Caravan park peak body argues holiday cabins should remain open for self-isolation

Keeping a safe distance: Leigh Turner with long term residents, Duncan and Nola Langham. Ms Turner said her priority was the safety of the park's permanent residents. Picture: Marina Neil
Keeping a safe distance: Leigh Turner with long term residents, Duncan and Nola Langham. Ms Turner said her priority was the safety of the park's permanent residents. Picture: Marina Neil

The peak body representing Australia's caravan parks has argued that self-contained cabins are ideally suited for managing the spread COVID-19.

It comes as hundreds of caravan parks announce they are shutting down to all but permanent residents and essential travellers at Easter.

The Victorian government has directed the state's caravan parks and camping grounds to close, while NSW Health has urged people to not to travel.

But Caravan Industry Association of Australia chief executive Stuart Lamont said the parks were being unnecessarily shut down, costing jobs and livelihoods.

"There are very clear instructions from various governments looking to stop the rapid rise of COVID-19 and to protect the public from community transmission. This is something as an industry we are committed to," Mr Lamont said.

"We support the need for swift action, but in the haste, public policy has not accounted for the unique and diverse accommodation options available within caravan parks."


He said most caravan parks made their revenue from cabins featuring ensuites, kitchens and independent air-conditioning.

"Unlike hotels and motels which in some jurisdictions have been allowed to continue operating, there are no shared hallways or elevators. Caravan parks are generally spacious gated communities within nature, where you can park directly alongside your cabin - they are ideal for self-isolation," Mr Lamont said.

"While we understand that many industries were suffering due to necessary restrictions, this decision has been made without a proper understanding of what a caravan or holiday park actually is," Mr Lamont said.

In addition to cabins, caravan parks also provided a safe space for motorhomes and caravans which have on-board bathroom and cooking facilities, and without the need for common amenities.

"There are estimated nearly 80,000 caravanners on the road across Australia right now and through closing caravan parks these people will be forced to find public places to park their vans and unreasonably travel from place to place, with no way of knowing where they've come from, where they're going or who they've been in contact with.This is completely contrary to the health objectives that governments are trying to achieve," he said.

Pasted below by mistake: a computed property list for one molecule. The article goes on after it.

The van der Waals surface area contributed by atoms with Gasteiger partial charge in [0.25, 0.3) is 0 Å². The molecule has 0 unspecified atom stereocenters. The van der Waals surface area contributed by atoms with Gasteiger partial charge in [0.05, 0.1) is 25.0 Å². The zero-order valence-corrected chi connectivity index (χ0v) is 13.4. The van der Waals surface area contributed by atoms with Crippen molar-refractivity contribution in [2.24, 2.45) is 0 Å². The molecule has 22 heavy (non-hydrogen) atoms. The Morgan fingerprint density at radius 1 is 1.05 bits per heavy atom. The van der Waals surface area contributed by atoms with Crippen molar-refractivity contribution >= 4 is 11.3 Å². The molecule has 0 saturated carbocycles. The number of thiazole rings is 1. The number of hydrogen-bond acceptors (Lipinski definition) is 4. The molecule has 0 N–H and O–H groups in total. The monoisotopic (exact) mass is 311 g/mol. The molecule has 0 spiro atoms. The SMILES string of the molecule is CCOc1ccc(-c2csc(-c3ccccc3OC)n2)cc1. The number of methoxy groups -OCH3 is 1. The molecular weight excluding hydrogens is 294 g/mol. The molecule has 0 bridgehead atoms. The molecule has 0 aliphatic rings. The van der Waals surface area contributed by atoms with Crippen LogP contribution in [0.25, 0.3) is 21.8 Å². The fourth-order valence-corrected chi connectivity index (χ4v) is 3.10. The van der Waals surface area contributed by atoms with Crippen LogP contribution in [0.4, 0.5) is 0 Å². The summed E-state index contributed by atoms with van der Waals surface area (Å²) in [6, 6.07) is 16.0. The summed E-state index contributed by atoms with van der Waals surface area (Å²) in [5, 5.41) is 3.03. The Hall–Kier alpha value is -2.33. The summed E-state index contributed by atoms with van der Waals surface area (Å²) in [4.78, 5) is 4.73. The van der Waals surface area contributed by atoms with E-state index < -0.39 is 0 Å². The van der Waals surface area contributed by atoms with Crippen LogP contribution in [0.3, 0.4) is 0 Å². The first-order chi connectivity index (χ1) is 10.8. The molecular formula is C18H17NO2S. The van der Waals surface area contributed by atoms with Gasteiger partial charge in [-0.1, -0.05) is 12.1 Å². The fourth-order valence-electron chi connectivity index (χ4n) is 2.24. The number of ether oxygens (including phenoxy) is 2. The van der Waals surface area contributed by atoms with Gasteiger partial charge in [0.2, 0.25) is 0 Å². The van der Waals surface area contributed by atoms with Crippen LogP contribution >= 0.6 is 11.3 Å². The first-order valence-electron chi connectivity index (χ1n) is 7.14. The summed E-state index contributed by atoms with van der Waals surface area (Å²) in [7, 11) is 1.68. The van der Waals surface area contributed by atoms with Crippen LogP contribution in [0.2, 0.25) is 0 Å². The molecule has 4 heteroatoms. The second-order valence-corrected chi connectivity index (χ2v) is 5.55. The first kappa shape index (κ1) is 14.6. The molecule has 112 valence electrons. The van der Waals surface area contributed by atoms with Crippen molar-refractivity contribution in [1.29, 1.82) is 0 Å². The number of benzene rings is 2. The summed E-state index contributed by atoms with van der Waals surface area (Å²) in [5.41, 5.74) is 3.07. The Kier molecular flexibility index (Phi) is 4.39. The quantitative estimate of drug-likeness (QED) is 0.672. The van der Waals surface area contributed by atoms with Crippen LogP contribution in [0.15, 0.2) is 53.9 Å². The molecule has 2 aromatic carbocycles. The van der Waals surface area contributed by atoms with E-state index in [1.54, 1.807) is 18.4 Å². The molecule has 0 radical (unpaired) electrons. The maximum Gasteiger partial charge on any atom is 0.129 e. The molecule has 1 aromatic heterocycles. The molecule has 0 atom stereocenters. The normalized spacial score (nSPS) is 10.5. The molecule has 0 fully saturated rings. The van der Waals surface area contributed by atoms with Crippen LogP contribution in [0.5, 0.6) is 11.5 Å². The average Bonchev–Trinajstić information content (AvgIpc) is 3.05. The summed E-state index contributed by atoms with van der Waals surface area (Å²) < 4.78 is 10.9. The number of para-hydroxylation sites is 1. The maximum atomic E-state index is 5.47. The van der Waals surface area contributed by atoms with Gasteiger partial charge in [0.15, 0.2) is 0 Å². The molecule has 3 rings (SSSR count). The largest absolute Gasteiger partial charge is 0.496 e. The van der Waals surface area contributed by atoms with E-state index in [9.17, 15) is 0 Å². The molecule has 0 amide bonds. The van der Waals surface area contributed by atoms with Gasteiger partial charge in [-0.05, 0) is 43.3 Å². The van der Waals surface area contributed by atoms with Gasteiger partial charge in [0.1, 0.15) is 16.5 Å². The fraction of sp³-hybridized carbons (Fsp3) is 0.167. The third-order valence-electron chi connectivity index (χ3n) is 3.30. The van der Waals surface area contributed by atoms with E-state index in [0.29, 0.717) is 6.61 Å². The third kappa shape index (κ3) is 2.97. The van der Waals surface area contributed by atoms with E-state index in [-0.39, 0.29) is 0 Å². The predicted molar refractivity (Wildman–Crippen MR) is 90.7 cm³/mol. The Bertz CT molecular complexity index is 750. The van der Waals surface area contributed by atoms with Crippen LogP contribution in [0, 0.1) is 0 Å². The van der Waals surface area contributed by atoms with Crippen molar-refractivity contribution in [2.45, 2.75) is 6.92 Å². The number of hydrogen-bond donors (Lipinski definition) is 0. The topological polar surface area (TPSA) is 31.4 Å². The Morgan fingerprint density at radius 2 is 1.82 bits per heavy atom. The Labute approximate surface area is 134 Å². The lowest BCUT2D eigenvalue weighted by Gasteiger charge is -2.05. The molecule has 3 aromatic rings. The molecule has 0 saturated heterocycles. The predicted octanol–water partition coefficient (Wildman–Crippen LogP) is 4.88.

The association has called for state governments to allow cabins to remain open within current restrictions.

"For tens of dozens of tourism operators this determination will be the difference between weathering this storm and being forced to close their business permanently," Mr Lamont said.

There are an estimated 13,500 cabins in NSW parks, 7,500 cabins in Victorian parks and 750 cabins in Tasmanian parks that are likely to be decommissioned.

"We absolutely support and agree that non-essential travel should not occur at this time, however for accommodating essential travellers, as well as providing appropriate and managed accommodation for those already on the road and unable to get home, caravan parks have the record keeping ability and social distancing practices to be a practical part of the solution, not accentuating the problem," ," Mr Lamont said.

"This is consistent with the federal government's objective of keeping people in work wherever possible and the national cabinet's determination to manage the health and economic fall out concurrently."

This story Why caravan parks can stop the spread of coronavirus first appeared on The Canberra Times.